Enzyme with a critical role in cancer blood supply leads a double life
After being studied for decades for their essential role in making proteins within cells, several amino acids known as tRNA synthetases were recently found to have an unexpected and critical additional role in cancer metastasis. Threonyl-tRNA synthetase (TARS) leads a double life, functioning as a critical factor regulating a pathway used by invasive cancers to induce angiogenesis and as a new food supply to sustain their growth.
Cancerous tumors quickly outgrow their local blood supply. When they do, the cancer cells send out signals, TARS is secreted, and the angiogenesis process is initiated.
“In our study, we showed that TARS, once thought to only function in the housekeeping role of protein synthesis within cells, moonlights as a secreted signaling agent in the endothelial cells that line vessels, in response to factors commonly produced by cancer cells,” said first author Tamara Williams, PhD, of University of Vermont.
The study's in vivo model of angiogenesis was performed using a chick chorioallantoic membrane assay. This experiment uses the vascular membrane that surrounds a 10-day-old chicken embryo, which is removed from its shell. Williams and her research team placed small pieces of surgical sponges on the surface of the membrane and added compounds, including TARS, to the sponges. The researchers took images of the sponges and surrounding tissues every 24 hours for 3 days and then analyzed the images to assess the impact of the compounds on local blood vessel development around the sponge. Their test determined whether the compound was angiogenic (creates new blood vessels), had no effect, or was angiostatic (inhibits blood vessel development).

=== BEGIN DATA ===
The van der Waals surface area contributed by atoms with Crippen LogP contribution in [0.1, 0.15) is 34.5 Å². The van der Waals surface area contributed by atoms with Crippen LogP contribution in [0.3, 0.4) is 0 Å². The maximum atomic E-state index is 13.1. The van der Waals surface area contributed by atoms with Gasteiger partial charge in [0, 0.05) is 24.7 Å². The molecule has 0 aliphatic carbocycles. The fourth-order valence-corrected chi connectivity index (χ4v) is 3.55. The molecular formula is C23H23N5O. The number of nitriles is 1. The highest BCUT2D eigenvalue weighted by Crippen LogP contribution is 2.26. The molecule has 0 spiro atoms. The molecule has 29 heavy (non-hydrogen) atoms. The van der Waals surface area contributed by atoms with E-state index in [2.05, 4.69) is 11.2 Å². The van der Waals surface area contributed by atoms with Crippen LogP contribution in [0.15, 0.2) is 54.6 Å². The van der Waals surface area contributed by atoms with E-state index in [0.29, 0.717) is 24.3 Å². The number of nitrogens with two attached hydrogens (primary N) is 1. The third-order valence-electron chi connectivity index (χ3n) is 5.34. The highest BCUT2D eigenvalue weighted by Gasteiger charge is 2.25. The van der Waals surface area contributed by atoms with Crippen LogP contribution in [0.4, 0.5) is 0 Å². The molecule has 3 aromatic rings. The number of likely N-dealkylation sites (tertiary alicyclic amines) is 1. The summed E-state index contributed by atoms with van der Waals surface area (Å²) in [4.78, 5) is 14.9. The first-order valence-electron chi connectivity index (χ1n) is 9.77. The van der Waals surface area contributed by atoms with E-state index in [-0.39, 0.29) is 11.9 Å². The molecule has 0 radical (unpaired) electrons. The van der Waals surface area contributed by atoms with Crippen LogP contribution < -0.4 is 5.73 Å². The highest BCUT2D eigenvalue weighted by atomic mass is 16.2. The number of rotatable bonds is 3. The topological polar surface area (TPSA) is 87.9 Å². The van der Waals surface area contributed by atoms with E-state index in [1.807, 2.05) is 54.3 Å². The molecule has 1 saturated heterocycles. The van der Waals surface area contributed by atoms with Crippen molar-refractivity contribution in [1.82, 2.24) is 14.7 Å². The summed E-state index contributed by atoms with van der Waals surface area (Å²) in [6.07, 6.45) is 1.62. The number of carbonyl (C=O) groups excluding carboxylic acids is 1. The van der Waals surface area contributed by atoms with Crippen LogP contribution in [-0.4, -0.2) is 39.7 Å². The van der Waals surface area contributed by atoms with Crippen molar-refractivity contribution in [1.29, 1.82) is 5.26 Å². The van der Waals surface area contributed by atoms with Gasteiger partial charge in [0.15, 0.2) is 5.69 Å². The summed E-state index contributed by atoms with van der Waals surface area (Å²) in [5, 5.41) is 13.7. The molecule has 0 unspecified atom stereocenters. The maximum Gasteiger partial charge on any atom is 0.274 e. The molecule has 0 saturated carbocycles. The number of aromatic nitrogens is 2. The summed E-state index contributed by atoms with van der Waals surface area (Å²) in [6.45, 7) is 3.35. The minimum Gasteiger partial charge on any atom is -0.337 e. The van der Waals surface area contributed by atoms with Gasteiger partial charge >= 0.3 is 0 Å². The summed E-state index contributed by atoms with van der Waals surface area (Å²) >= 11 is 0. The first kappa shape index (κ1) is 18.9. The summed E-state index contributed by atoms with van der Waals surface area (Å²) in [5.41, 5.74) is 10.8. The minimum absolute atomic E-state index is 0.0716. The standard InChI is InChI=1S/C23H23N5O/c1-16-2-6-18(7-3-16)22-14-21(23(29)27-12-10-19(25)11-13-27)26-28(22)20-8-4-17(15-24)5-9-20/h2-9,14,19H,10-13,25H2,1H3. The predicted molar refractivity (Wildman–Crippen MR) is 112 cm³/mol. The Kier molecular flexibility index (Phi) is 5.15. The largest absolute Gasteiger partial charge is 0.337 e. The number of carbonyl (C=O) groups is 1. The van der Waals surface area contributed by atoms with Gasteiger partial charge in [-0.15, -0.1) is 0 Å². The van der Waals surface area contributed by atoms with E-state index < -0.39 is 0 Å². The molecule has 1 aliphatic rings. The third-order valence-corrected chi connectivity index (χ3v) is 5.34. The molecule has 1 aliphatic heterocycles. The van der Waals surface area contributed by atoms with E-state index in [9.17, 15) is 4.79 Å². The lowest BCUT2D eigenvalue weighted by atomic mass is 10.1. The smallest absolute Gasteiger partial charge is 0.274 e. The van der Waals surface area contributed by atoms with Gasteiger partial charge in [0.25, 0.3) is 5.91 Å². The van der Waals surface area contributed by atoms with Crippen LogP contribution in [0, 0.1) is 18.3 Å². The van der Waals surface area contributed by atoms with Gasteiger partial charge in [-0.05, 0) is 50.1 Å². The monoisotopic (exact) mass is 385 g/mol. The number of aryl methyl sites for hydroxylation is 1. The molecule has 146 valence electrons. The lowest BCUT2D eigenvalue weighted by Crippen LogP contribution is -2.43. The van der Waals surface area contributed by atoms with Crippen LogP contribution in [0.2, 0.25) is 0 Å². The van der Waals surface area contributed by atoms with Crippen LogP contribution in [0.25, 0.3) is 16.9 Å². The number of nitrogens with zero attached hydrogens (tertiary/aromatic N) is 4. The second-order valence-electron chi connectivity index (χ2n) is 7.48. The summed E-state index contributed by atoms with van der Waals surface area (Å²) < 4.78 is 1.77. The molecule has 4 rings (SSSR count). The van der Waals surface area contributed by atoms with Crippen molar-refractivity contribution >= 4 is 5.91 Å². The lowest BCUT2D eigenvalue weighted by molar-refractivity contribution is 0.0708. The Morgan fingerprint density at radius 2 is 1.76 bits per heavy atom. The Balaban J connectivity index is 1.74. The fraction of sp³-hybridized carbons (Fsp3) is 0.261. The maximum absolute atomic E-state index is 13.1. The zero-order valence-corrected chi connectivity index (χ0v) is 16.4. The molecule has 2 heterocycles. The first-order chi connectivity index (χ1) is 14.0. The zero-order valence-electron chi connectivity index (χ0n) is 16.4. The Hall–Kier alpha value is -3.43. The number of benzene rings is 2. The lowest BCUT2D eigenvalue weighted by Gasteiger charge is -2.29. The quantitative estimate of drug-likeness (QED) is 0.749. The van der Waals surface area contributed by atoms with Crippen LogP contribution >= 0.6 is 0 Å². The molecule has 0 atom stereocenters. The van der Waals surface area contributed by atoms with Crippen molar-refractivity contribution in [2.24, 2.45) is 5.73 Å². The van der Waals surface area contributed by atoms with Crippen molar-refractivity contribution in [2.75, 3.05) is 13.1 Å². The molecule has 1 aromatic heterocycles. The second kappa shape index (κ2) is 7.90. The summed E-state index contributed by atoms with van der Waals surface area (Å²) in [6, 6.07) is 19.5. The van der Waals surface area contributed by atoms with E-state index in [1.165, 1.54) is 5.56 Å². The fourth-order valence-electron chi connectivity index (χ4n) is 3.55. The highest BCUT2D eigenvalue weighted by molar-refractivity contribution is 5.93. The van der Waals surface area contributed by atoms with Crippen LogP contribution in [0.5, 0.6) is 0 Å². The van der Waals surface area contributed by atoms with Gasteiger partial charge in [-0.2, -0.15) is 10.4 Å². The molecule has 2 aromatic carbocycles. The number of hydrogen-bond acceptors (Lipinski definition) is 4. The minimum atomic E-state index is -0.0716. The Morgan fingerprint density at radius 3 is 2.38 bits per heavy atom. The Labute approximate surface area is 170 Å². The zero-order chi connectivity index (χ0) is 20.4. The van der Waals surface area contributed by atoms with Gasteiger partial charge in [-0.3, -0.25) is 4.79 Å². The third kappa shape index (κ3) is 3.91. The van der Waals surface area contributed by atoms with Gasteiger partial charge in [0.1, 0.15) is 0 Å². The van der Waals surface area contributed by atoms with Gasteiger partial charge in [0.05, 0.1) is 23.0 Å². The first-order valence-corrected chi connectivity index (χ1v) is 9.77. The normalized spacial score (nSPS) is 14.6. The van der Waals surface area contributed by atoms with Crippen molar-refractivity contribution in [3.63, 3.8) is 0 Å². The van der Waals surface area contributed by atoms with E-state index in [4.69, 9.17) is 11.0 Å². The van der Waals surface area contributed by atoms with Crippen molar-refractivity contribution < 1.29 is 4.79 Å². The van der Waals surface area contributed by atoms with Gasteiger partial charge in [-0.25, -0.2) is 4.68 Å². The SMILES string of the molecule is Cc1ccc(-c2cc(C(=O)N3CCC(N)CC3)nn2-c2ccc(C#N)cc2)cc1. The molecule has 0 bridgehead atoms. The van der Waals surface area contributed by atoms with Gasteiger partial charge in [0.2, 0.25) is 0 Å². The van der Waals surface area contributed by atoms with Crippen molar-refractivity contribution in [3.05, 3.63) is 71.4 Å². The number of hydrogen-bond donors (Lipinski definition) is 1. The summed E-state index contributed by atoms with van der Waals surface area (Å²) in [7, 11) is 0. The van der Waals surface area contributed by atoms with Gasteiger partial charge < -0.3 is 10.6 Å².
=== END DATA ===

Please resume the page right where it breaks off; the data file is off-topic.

Using this assay, the group was able to demonstrate that TARS prompts angiogenesis by increasing the directional movement, or migration, of vessel cells towards the cancer cell signals. The group's research also showed that a potent inhibitor of TARS activity, known as inhibitor BC194, blocked its induction of angiogenesis.
“The implications of these novel and surprising findings are substantial for the cancer research community and include potential opportunities to develop new, early, and sensitive diagnostics,” Williams said.
Williams added that the antiangiogenic activity of the potent inhibitor of TARS paves the way for new therapeutics to block tumor growth and metastasis by stopping TARS-induced angiogenesis.
“These types of therapeutics could be used in combination with other treatments that target and kill cancer cells as part of a personalized cancer medicine approach to treat patients with greater success,” she said. This research was published in Nature Scientific Reports (2013; doi:10.1038/srep01317).